A cabinet sub-committee is refining constitutional amendments. The amendments seek to, among others, give voters powers to recall MPs. DAVID LUMU looks at Articles 83 and 84, which the Government wants to amend.
A proposal that the power to recall an MP should lie in the hands of voters has caused unease within Parliament with some legislators suggesting that the re-introduction of the power by voters to recall MPs under the current multiparty dispensation would be problematic.
MPs had got a reprieve because Article 84 (7) of the Constitution says the right to recall a Member of Parliament shall only exist while the Movement political system is in operation. This had made it difficult for voters to recall their representatives even if they were non-performing.
Political analysts argue that if passed, the proposal would cure the political contradictions where voters on one hand had the right to vote, but on the other lacked the power to check those they have elected.
Prof. Sabiiti Makara of the department of Political Science and Public Administration at Makerere University, backed the proposal. “They hold power on behalf of the people. If the voters strongly feel that you are not performing your role, then they should have the power to recall you no matter the political dispensation.”
However, some lawmakers are protesting that given the cut-throat multiparty competition punctuated with the monetisation of politics and the limited voter civic education about the role of an MP, allowing voters to recall an MP would defeat the concept of parliamentary democracy.
Dokolo Woman MP and Opposition Chief Whip Cecilia Ogwal told New Vision that the reason why the reinstatement of the voter’s right to recall an MP is unpopular within the parliamentary corridors is that there are some MPs who are effective and solid on ground, but are non-performers in Parliament.
Dokolo Woman MP and Opposition Chief Whip Cecilia Ogwal
Ogwal also argued that there are also those who are performing well in Parliament, but poorly in the constituencies.
“Where do you put such MPs? In my view it would be very wrong to return the power to recall an MP to the voters. It is not wise. I would not support it. Politics has been monetised and in this era anything can happen. They can even launch a bribe scheme against an enemy MP and pump money into the constituency,” she said.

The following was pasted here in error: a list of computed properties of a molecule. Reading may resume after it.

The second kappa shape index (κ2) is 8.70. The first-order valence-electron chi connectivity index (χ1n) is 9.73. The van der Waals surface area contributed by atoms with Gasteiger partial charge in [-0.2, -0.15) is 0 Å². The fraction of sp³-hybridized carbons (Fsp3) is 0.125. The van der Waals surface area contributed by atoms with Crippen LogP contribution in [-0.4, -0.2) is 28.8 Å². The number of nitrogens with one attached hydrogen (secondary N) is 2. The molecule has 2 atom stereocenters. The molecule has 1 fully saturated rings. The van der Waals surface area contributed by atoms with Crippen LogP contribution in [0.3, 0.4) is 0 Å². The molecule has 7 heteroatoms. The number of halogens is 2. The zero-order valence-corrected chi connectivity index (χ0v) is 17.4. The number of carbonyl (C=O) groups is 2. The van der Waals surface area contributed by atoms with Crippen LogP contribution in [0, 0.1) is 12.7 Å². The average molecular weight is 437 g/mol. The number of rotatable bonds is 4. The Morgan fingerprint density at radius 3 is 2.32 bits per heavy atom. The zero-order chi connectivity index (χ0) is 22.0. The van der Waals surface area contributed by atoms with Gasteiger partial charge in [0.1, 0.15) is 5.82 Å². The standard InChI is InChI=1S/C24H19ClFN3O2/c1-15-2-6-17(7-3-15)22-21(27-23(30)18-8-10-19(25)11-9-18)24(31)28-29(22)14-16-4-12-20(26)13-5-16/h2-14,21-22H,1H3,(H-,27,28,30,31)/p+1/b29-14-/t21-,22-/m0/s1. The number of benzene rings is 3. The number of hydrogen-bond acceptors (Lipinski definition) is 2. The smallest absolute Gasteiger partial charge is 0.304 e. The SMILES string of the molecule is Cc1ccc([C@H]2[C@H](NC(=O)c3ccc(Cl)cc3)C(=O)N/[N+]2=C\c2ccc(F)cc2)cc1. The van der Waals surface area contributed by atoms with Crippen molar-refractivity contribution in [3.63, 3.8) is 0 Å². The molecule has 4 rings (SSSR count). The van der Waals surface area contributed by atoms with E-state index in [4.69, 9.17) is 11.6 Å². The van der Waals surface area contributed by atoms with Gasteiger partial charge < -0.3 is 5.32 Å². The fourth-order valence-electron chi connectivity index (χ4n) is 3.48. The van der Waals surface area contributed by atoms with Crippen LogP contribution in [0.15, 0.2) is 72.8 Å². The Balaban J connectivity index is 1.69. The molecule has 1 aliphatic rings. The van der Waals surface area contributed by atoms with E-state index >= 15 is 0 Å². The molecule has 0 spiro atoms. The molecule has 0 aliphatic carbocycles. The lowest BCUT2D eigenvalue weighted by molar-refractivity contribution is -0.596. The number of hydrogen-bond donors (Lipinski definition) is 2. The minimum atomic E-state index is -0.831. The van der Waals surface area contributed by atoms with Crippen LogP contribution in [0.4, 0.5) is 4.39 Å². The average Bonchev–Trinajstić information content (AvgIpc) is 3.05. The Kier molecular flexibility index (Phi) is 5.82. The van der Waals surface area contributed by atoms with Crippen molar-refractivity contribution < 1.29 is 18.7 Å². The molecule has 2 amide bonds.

Ogwal said the only way out is for voters to strictly scrutinise the MP before they elect him or her to Parliament.
“I advise the voters to elect a good person. If it happens that they elect a wrong person, then they should suffer the consequences. The concept should not be just giving power to the voters to recall. It should be more about the protection of the MP from malicious scams engineered against him or her by political saboteurs.”
Under the Movement system, Article 84 gave powers to the voters to recall an MP upon gathering two thirds of the signatures from the constituency.
The proponents of recall want the article to provide that the right of the electorate and the political parties that sponsor candidates for election to recall an MP under the multi-party system be recognised and strictly adhered to.
Prime Minister Amama Mbabazi chairs the cabinet sub-committee that is looking at the constitutional amendments.
What MPs think about the proposal
(Left-right): MPs Sam Otada, Lulume Bayiga, Jacob Wangolo
Sam Otada, Kibanda County MP: Under the legal regime where you have MPs under a party, it is difficult for voters to recall an MP. It should be left the way it is.
Lulume Bayiga, Buikwe South: I would be happy to empower people to hold MPs accountable because it is not a matter of going to Parliament and relaxing. The unfortunate bit is that voters are not empowered to even know the role of MPs.
Jacob Wangolo, Bunyole East: It could be right, but I do not agree with it because people would abuse it. People can base the recall on rumours. So, it is not right to give the voters power to recall legislators.